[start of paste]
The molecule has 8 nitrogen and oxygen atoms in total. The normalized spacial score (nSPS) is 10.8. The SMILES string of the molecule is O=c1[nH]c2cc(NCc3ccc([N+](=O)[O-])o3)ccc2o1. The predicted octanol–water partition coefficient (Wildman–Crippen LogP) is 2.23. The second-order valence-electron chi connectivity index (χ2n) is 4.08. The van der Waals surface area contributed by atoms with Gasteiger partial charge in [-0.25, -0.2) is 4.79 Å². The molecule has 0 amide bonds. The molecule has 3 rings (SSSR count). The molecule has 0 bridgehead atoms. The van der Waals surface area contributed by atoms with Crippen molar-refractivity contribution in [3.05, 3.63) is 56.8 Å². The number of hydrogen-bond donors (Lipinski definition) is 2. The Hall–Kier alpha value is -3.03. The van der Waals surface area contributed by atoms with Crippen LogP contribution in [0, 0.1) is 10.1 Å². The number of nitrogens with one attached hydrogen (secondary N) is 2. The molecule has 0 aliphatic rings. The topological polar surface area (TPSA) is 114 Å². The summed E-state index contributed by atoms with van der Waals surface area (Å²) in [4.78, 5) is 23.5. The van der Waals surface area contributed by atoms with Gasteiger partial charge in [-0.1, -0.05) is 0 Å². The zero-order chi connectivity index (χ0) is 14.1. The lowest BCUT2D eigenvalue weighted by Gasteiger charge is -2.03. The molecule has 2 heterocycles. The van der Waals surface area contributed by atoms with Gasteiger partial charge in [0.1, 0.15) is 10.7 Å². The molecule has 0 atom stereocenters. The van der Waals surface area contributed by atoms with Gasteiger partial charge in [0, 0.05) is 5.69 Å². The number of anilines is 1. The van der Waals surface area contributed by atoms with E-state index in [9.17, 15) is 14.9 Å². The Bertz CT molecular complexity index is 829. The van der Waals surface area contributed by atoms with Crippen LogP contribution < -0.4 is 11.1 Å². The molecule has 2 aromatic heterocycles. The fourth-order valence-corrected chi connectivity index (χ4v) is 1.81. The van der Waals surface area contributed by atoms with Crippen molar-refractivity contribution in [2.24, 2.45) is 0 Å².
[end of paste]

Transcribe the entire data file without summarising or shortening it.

The molecule has 8 nitrogen and oxygen atoms in total. The normalized spacial score (nSPS) is 10.8. The SMILES string of the molecule is O=c1[nH]c2cc(NCc3ccc([N+](=O)[O-])o3)ccc2o1. The predicted octanol–water partition coefficient (Wildman–Crippen LogP) is 2.23. The second-order valence-electron chi connectivity index (χ2n) is 4.08. The van der Waals surface area contributed by atoms with Gasteiger partial charge in [-0.25, -0.2) is 4.79 Å². The molecule has 0 amide bonds. The molecule has 3 rings (SSSR count). The molecule has 0 bridgehead atoms. The van der Waals surface area contributed by atoms with Crippen molar-refractivity contribution in [3.05, 3.63) is 56.8 Å². The number of hydrogen-bond donors (Lipinski definition) is 2. The Hall–Kier alpha value is -3.03. The van der Waals surface area contributed by atoms with Crippen LogP contribution in [0, 0.1) is 10.1 Å². The number of nitrogens with one attached hydrogen (secondary N) is 2. The molecule has 0 aliphatic rings. The topological polar surface area (TPSA) is 114 Å². The summed E-state index contributed by atoms with van der Waals surface area (Å²) in [4.78, 5) is 23.5. The van der Waals surface area contributed by atoms with Gasteiger partial charge in [-0.1, -0.05) is 0 Å². The zero-order chi connectivity index (χ0) is 14.1. The lowest BCUT2D eigenvalue weighted by Gasteiger charge is -2.03. The molecule has 2 heterocycles. The van der Waals surface area contributed by atoms with Gasteiger partial charge in [0.1, 0.15) is 10.7 Å². The molecule has 0 atom stereocenters. The van der Waals surface area contributed by atoms with Gasteiger partial charge in [0, 0.05) is 5.69 Å². The number of anilines is 1. The van der Waals surface area contributed by atoms with E-state index in [9.17, 15) is 14.9 Å². The Bertz CT molecular complexity index is 829. The van der Waals surface area contributed by atoms with Crippen LogP contribution < -0.4 is 11.1 Å². The molecule has 2 aromatic heterocycles. The fourth-order valence-corrected chi connectivity index (χ4v) is 1.81. The van der Waals surface area contributed by atoms with Crippen molar-refractivity contribution in [2.24, 2.45) is 0 Å².